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NASA reports parachute failure in Mars testing

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NASA officials reported recently that a parachute inflated then disintegrated immediately after deployment during the agency’s testing of new technology for landing larger spacecraft on Mars.

NASA reports parachute failure in Mars testing

NASA officials reported recently that a parachute inflated then disintegrated immediately after deployment during the agency’s testing of new technology for landing larger spacecraft on Mars.

Steve Jurcyzk, the associate administrator for the agency's Space Technology Mission Directorate, said NASA is studying why the parachute failed and will make changes as appropriate.

"We very much want to have these failures occur here in our testing on Earth rather than at Mars," Jurcyzk said in a news conference. "And so it's a success in that we were able to understand and learn more about the parachute so that we can get confident and have highly reliable parachutes for when we have a large mission going to Mars where we can't do anything about it."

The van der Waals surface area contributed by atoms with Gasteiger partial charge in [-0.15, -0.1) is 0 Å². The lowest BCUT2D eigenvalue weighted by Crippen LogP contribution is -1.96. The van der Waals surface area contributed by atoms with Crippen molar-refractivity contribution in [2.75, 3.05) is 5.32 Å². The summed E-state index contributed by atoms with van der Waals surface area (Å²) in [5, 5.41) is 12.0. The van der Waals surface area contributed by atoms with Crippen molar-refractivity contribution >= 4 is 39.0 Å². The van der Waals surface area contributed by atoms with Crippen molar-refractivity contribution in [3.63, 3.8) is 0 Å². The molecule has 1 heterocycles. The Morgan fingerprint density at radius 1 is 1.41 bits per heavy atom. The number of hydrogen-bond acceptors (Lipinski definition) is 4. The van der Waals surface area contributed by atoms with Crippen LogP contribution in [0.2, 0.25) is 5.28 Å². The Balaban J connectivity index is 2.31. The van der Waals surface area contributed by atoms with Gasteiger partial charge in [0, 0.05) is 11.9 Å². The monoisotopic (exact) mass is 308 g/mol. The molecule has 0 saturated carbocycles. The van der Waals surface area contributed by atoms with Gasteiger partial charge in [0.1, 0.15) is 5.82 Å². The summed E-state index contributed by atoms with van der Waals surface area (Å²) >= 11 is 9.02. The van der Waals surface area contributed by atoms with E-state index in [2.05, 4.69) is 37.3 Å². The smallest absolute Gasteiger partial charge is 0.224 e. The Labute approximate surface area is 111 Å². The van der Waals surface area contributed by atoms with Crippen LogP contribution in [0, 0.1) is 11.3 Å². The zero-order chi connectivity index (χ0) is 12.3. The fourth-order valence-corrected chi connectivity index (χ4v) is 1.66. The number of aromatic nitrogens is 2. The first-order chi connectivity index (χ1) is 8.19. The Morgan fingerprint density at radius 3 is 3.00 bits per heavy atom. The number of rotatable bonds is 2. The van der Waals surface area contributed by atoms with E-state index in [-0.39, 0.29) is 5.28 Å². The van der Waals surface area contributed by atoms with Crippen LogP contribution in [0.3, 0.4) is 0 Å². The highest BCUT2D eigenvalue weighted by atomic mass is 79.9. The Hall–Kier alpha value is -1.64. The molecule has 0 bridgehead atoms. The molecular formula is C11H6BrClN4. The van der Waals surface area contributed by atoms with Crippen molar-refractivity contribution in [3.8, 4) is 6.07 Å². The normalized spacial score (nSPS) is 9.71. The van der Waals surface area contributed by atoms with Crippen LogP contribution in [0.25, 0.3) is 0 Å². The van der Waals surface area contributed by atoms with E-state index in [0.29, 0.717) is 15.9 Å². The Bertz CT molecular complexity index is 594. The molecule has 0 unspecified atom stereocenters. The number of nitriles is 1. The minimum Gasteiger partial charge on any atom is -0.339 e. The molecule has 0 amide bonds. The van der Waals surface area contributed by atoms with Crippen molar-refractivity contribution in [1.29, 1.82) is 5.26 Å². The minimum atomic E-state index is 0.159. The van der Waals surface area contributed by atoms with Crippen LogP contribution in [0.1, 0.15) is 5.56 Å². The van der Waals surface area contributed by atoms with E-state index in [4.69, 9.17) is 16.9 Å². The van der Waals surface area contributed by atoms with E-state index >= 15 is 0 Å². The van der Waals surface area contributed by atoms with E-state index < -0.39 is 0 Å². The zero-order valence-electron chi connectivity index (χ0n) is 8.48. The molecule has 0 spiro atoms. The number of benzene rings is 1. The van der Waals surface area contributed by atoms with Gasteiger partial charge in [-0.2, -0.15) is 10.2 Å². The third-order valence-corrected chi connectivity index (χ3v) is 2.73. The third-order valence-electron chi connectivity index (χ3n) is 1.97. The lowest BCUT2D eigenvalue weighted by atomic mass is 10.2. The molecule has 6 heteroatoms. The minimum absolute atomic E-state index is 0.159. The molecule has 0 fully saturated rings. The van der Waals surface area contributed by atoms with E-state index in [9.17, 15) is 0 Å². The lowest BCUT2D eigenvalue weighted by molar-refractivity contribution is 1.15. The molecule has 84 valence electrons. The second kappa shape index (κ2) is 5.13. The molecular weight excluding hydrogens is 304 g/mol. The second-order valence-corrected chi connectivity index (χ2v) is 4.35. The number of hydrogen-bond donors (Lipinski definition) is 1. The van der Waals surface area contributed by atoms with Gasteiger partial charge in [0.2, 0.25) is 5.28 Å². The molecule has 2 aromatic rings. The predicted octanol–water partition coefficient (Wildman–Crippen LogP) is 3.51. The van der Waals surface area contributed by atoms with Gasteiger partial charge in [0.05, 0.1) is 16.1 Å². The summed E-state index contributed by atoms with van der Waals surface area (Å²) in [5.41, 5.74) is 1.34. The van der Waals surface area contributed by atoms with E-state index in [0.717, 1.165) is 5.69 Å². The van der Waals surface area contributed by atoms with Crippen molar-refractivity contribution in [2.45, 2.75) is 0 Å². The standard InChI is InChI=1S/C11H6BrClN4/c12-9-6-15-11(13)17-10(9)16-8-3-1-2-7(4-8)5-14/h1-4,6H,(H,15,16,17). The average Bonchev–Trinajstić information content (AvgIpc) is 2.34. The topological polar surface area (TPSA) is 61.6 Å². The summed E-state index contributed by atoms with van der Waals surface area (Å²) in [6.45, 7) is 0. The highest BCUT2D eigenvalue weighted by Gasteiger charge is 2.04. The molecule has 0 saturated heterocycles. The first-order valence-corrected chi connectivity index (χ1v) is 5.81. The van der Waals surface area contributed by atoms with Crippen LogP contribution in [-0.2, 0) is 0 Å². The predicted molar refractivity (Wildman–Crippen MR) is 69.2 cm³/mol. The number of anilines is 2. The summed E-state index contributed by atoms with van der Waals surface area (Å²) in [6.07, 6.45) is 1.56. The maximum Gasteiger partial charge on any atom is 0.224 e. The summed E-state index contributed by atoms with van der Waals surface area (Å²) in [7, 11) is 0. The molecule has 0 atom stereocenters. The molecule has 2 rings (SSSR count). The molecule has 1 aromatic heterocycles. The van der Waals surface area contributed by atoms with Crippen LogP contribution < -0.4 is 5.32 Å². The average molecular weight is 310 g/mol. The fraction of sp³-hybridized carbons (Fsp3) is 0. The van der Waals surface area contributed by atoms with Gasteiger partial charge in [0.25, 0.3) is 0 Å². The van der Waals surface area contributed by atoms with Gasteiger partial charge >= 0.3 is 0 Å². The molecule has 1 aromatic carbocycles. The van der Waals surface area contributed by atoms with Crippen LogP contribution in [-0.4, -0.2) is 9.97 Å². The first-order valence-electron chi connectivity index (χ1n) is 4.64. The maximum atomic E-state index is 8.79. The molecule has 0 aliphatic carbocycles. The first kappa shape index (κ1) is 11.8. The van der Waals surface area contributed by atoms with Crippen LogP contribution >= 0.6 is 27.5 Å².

The test was held off the Hawaiian island of Kauai as part of NASA’s study of new technology designed to slow large landing vehicles while falling through the atmosphere at supersonic speeds. A similar test last year resulted in failure.

During the test, NASA used a balloon to lift the test vehicle to an altitude of 34 miles before releasing the saucer shaped landing vehicle. An initial doughnut-shaped ring inflated and slowed the vehicle and the large parachute was supposed to continue the deceleration process.

NASA is testing the technology because it wants to send heavier payloads and humans to Mars. The agency has used the same parachute design to slow vehicles for Mars landings since the 1970s.

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